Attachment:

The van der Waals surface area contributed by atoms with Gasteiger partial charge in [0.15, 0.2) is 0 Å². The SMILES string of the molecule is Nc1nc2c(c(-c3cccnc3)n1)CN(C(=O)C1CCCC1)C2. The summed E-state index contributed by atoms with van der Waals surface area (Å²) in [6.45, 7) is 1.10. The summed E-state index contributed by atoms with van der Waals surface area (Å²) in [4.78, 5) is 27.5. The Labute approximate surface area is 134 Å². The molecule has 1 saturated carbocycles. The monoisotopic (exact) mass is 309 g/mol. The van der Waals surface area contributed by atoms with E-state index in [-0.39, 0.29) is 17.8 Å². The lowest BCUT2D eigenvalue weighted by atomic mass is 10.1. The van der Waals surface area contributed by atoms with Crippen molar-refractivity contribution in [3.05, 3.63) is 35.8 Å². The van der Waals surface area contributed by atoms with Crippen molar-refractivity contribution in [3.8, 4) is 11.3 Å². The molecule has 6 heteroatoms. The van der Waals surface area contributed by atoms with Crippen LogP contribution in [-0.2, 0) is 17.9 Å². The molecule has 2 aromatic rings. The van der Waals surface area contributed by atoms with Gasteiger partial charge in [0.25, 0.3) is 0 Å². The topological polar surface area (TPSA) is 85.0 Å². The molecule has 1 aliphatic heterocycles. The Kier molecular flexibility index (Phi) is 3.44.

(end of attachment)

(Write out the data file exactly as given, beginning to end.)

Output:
The van der Waals surface area contributed by atoms with Gasteiger partial charge in [0.15, 0.2) is 0 Å². The SMILES string of the molecule is Nc1nc2c(c(-c3cccnc3)n1)CN(C(=O)C1CCCC1)C2. The summed E-state index contributed by atoms with van der Waals surface area (Å²) in [6.45, 7) is 1.10. The summed E-state index contributed by atoms with van der Waals surface area (Å²) in [4.78, 5) is 27.5. The Labute approximate surface area is 134 Å². The molecule has 1 saturated carbocycles. The monoisotopic (exact) mass is 309 g/mol. The van der Waals surface area contributed by atoms with E-state index in [-0.39, 0.29) is 17.8 Å². The lowest BCUT2D eigenvalue weighted by atomic mass is 10.1. The van der Waals surface area contributed by atoms with Crippen molar-refractivity contribution in [3.05, 3.63) is 35.8 Å². The van der Waals surface area contributed by atoms with Crippen molar-refractivity contribution in [3.8, 4) is 11.3 Å². The molecule has 6 heteroatoms. The van der Waals surface area contributed by atoms with Crippen LogP contribution in [-0.2, 0) is 17.9 Å². The molecule has 2 aromatic rings. The van der Waals surface area contributed by atoms with Gasteiger partial charge in [0.25, 0.3) is 0 Å². The topological polar surface area (TPSA) is 85.0 Å². The molecule has 1 aliphatic heterocycles. The Kier molecular flexibility index (Phi) is 3.44.